As to why the IDF used David’s Sling to engage a rocket (whether it’s the one seen in the interception photos or not) is less clear. However, while the IDF’s Iron Dome is optimized for engaging rockets of this kind, as well as smaller projectiles, like artillery rounds, that system has a relatively limited range of a few dozen miles or less — with most engagements occurring at far shorter distances. With that in mind, it’s possible that David’s Sling could have been the best option to swat down this particularly larger rocket before it got over a populated area, or perhaps it was assigned to target a rocket headed to an area otherwise not as well covered by Iron Dome.
There is also the question of the costs involved when using David’s Sling for a target of this kind. Each missile fired by the system costs an estimated $1 million, far in excess of the cost of building an unguided rocket. On the other hand, Israel has consistently sought to field a highly capable and multi-layered air defense system that’s effective against all kinds of threats. After all, investing in reliable air defenses is always going to be an expensive endeavor, but one that is driven by the simple requirement to protect lives and infrastructure at all costs. Even with the far less costly Tamir, with a price tag of between $40,000 and $100,000, there is a huge gulf between it and the basic rockets and mortar bombs it very frequently intercepts. This is an issue we have explored in the past, too.
The volume of rockets being launched against Israel has also stepped up considerably in recent days, with Israel and Gaza militants locked in a new round of fighting that has left dozens killed, most of them Palestinian.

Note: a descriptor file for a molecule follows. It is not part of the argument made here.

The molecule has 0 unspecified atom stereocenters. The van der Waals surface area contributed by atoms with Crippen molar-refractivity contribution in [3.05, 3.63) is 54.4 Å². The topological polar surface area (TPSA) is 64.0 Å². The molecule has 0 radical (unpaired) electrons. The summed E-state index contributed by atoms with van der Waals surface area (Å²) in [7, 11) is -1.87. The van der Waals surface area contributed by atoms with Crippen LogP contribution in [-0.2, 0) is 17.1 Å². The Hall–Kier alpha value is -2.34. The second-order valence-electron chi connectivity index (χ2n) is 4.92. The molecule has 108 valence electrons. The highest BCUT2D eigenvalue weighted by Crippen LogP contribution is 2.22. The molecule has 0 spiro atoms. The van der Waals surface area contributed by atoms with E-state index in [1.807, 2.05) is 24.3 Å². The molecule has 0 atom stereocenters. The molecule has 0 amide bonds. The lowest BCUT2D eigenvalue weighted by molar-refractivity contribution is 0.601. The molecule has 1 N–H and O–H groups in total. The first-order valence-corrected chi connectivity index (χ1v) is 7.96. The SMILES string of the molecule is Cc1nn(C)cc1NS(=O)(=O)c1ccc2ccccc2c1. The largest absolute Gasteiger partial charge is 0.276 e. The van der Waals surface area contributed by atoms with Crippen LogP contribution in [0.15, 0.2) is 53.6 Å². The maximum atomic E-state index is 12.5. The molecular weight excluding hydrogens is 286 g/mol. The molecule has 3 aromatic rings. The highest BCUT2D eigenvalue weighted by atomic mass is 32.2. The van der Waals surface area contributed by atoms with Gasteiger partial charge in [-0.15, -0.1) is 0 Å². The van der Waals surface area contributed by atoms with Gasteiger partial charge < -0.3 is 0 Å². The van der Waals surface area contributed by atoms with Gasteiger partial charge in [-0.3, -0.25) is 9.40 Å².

The latest violence broke out on Tuesday when Israel killed three leading members of the Palestinian Islamic Jihad militant group, the first of a series of strikes intended to take out some of its leading figures.
Islamic Jihad said that its latest barrage of rockets was a “response to the assassinations and the continued aggression against the Palestinian people.”
According to its own account, the IDF has hit 170 Islamic Jihad targets this week, while more than 860 rockets have been fired from Gaza.
With the possibility of a peace deal negotiated by Egypt having apparently evaporated, there’s no obvious end in sight for the current fighting. That means it’s highly possible that David’s Sling could be called into action again.
For the time being, it’s not clear whether the dramatic photos that appeared in the last 24 hours really do show the combat debut of David’s Sling or the well-established Iron Dome. However, the announcement from Rafael does at least demonstrate how Israel is continuing to expand its multi-layered capabilities to defeat a range of threats, from the highest-technology weapons all the way down to the fairly primitive unguided rockets that are currently the focus of its energies in the battle with militants in Gaza.